Voice – Voice recognition is already widely used in financial services, mainly alongside other methods of authentication.  It is a sophisticated, complex process that involves analysing many parameters and patterns, including intonations, natural speech defects, word order and more, and then comparing them with each other.

The depth of analysis and the vast volume of data that needs to be processed means that the risk of voice ID being compromised by attackers is currently fairly low.  But Kaspersky Lab experts believe this could change.  In late 2016, Adobe announced a new voice editing technology, Voco that would allow users to create and alter voice recordings using just 20 minutes’ worth of conversation. Similar solutions already exist but they don’t make the process quite so easy. If you add to this trend the ever-growing database of voice recordings collected by new home connection devices, such as the Echo Dot, the threat of an attacker collecting enough data to recreate someone’s voice in a way that convinces authentication systems suddenly becomes a lot more realistic.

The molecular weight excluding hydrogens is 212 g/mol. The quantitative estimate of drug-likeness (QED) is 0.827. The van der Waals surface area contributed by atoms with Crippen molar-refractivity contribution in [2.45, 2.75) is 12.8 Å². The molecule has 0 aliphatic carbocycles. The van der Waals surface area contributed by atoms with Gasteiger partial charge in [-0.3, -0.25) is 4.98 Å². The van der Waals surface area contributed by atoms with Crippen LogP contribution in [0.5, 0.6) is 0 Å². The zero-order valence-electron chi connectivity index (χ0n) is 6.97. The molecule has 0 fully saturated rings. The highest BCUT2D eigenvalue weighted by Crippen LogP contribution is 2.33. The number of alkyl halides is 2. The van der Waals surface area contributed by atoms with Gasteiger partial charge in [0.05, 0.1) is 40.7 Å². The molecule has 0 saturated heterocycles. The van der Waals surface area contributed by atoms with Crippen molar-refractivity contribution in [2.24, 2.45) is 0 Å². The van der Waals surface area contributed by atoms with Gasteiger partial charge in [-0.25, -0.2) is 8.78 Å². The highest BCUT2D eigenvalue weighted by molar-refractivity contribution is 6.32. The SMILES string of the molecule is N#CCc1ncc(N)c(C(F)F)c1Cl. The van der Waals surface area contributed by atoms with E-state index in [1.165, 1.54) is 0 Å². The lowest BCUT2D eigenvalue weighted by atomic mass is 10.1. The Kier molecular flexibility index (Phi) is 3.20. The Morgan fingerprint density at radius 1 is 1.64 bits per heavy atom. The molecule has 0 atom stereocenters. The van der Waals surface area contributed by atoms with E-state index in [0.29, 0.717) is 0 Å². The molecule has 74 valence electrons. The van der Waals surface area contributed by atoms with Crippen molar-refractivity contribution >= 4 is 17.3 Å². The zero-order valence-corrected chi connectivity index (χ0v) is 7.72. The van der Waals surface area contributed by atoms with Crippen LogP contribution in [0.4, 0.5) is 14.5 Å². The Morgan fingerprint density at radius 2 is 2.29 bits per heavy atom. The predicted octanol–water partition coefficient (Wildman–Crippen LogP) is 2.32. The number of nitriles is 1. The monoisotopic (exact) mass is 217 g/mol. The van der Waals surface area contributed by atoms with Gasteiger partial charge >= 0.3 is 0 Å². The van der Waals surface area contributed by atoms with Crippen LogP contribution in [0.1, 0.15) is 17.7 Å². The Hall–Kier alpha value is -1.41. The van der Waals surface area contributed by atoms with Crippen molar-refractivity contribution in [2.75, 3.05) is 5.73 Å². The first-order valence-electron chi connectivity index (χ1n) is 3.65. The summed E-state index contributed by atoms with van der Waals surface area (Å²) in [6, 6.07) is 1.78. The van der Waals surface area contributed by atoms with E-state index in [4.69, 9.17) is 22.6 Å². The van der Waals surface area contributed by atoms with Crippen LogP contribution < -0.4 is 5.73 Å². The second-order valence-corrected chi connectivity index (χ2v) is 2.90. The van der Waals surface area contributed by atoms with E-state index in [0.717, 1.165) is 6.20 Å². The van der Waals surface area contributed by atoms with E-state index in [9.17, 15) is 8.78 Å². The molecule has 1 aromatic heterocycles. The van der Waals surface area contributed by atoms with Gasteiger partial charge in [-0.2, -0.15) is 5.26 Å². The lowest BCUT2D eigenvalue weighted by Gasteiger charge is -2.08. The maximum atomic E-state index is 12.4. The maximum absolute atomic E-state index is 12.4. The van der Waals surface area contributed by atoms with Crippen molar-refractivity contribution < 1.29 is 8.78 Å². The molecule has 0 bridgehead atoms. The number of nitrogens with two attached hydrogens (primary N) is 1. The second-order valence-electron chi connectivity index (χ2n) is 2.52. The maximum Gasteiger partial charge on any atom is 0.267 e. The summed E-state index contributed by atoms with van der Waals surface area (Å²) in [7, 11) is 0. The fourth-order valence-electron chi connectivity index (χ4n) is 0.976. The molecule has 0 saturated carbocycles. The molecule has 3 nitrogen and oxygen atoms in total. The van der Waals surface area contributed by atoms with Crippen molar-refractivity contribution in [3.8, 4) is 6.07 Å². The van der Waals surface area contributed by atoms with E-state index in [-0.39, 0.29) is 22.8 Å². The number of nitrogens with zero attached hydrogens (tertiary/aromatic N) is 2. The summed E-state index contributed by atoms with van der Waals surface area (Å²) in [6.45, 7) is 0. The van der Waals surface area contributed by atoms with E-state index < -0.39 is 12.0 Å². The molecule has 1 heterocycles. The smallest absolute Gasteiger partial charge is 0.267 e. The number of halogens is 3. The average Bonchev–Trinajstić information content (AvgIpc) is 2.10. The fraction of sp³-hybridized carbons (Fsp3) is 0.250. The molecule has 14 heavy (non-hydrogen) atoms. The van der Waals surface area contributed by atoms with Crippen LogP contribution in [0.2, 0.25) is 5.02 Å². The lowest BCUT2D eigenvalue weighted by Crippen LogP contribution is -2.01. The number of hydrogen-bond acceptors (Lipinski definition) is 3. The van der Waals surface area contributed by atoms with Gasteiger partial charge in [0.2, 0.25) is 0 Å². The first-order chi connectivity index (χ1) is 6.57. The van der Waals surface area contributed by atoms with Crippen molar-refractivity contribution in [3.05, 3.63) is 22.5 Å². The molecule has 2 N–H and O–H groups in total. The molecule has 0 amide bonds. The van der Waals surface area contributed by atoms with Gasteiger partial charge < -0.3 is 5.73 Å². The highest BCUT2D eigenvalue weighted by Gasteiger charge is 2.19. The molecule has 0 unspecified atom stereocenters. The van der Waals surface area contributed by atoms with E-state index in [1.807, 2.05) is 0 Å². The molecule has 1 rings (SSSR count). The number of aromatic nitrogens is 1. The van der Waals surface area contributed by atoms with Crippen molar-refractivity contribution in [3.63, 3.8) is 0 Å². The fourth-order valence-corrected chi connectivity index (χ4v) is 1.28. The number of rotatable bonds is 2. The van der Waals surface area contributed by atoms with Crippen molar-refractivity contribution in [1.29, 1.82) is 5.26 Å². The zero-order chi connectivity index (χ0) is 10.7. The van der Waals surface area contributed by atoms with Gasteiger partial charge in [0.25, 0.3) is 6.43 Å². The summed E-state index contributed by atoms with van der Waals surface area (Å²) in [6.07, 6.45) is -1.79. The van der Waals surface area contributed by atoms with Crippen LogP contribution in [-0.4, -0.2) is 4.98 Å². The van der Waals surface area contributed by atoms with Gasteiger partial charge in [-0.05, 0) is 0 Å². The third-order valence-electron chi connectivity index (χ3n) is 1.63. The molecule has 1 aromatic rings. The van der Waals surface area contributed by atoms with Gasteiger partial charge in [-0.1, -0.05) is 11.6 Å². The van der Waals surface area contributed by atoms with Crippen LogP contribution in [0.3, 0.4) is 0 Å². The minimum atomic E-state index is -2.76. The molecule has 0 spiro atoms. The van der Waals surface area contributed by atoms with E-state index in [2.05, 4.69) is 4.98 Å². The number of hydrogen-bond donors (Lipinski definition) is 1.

Gait, typing style and other ‘behavioural biometrics’ – These are often used in conjunction with other metrics, providing a clever additional layer of security.  Gait measures posture, speed, stride length, and the movement of feet, legs and arms in motion, among other things – but currently most interest is focused on using people’s unique way of interacting with their computing devices, such as typing style and mouse movement.  Kaspersky Lab is one of a number of organisations implementing such technologies.